Cranston Couple Launch Armenian-Inspired Card Game

Hoki, a fortune telling-themed solitaire game, is now live on Kickstarter


What do Armenian coffee grounds and strategy card gameplay have in common? Not much before Dave Davignon and Armine Tahmassian of Mek Mek Games put their brains together to weave a delightfully intricate and interactive narrative of fortune telling and 14th century Persian poetry. The Cranston couple has been developing Hoki, a solitaire game that incorporates both strategy and luck, for the past four years – and now their growing following can make a pledge to help fund it.

Named after the Armenian word for “soul,” Hoki isn’t your ordinary deck of cards. An optometrist by day, visual artist Tahmassian hand-drew a range of imagery in black ink influenced by her Armenian culture. She then digitally colored each miniature canvas to form the foundation of the inventive solitaire experience.

“In Hoki, the pictures in each card have symbols that point to different fortunes,” explains Davignon. “If you clear the deck, you will receive a fortune and guidance.” The game is infused with traditions ranging from Armenian coffee cup reading to Klondike solitaire, in which “you can put something in your mind as you play, and if you win, that thing will come true. This is called ‘Opening your Fate.’”

Until you open the box and begin to play, Hoki is intentionally mysterious. “The story is designed to reveal strategies in an entertaining way and help folks realize them on their own,” says Davignon. “We’ve never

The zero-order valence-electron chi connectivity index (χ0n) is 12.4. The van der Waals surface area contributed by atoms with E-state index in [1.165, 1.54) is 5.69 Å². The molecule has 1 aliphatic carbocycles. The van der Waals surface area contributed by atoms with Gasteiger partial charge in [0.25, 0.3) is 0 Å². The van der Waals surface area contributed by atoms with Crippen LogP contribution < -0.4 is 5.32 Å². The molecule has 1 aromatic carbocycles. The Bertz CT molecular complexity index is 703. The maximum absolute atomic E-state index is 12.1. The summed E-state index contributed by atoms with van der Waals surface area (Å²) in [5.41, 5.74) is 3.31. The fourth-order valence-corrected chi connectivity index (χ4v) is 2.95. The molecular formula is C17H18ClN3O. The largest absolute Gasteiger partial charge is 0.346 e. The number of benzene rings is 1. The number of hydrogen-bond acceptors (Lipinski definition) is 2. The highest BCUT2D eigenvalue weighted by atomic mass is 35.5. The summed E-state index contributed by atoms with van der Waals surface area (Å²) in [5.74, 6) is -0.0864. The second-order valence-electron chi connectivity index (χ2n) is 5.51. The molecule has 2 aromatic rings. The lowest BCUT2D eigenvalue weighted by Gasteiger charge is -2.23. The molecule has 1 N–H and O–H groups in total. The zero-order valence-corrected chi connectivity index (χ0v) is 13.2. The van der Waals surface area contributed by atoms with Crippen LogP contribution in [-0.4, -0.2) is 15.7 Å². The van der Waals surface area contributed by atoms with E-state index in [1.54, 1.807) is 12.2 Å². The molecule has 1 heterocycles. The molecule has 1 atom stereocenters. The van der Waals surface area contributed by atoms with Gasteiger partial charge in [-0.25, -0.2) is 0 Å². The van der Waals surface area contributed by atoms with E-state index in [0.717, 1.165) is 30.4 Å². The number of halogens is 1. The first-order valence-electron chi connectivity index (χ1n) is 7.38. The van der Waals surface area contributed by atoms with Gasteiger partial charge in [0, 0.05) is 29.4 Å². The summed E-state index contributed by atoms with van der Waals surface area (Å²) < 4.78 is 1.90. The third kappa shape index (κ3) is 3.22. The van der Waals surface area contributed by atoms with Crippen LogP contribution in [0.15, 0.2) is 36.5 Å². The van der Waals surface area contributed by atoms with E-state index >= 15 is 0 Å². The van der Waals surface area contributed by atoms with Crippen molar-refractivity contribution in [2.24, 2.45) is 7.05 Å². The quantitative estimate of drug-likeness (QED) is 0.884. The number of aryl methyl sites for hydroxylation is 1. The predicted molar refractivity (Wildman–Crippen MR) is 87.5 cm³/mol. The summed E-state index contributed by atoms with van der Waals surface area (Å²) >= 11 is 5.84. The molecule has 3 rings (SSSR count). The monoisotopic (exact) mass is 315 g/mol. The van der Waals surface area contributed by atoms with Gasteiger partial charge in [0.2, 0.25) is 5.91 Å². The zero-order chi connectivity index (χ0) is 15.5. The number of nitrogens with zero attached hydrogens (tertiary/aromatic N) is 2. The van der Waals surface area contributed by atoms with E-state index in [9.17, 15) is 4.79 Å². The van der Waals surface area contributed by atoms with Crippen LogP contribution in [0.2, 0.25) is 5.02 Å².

encountered a game that has room for something like this and we couldn’t help but build on it.” A musician and video editor and producer, Davignon offers a glimpse of the mood with a video on their website of a shrouded woman tempting the viewer with the promise of becoming a seer.

Many mechanics of the game will be familiar to the avid tabletop enthusiast – yet not intimidating to novice players. Davignon explains, “It’s a non-builder style solitaire game like Accordion, which is based on matching and other choices rather than sequencing the cards by rank. One game of Hoki takes five minutes. You have to make the right choices to increase your chances of discarding every card in the deck.”

Here’s the fun part for gaming junkies: Hoki uses a legacy system. “Each time you win, your deck transforms a bit,” says Davignon, “until finally you transform your whole deck and unlock a book that gives you a fortune every time you win. You will have become a ‘Seer’ and can forever use the game to tell your fortune!”

If strategy isn’t your forte, there’s still a chance you can win simply by making lucky choices, but the duo tweaked traditional solitaire gameplay somewhat to stack the statistics in favor of those who give it a little thought. But Hoki doesn’t aim to ostracize – the “teacher” character in the game makes for a nice foray into modern tabletop gaming and legacy systems for the uninitiated. “Folks who haven’t played many games don’t know what this experience is like. This was partially our mission, to show this to a wider audience,” says Davignon.

For Davignon and Tahmassian, Hoki has been an opportunity to flex their skills and develop new ones in the creative sphere. “Reflecting back is almost like seeing the curvature of the earth,” relays Davignon. “You know it is huge but the scale is too big to comprehend when you’re close to it.” And if the fortunes are in their favor,
production is on the horizon.


Visit to back Hoki: Fortune Telling Solitaire, or


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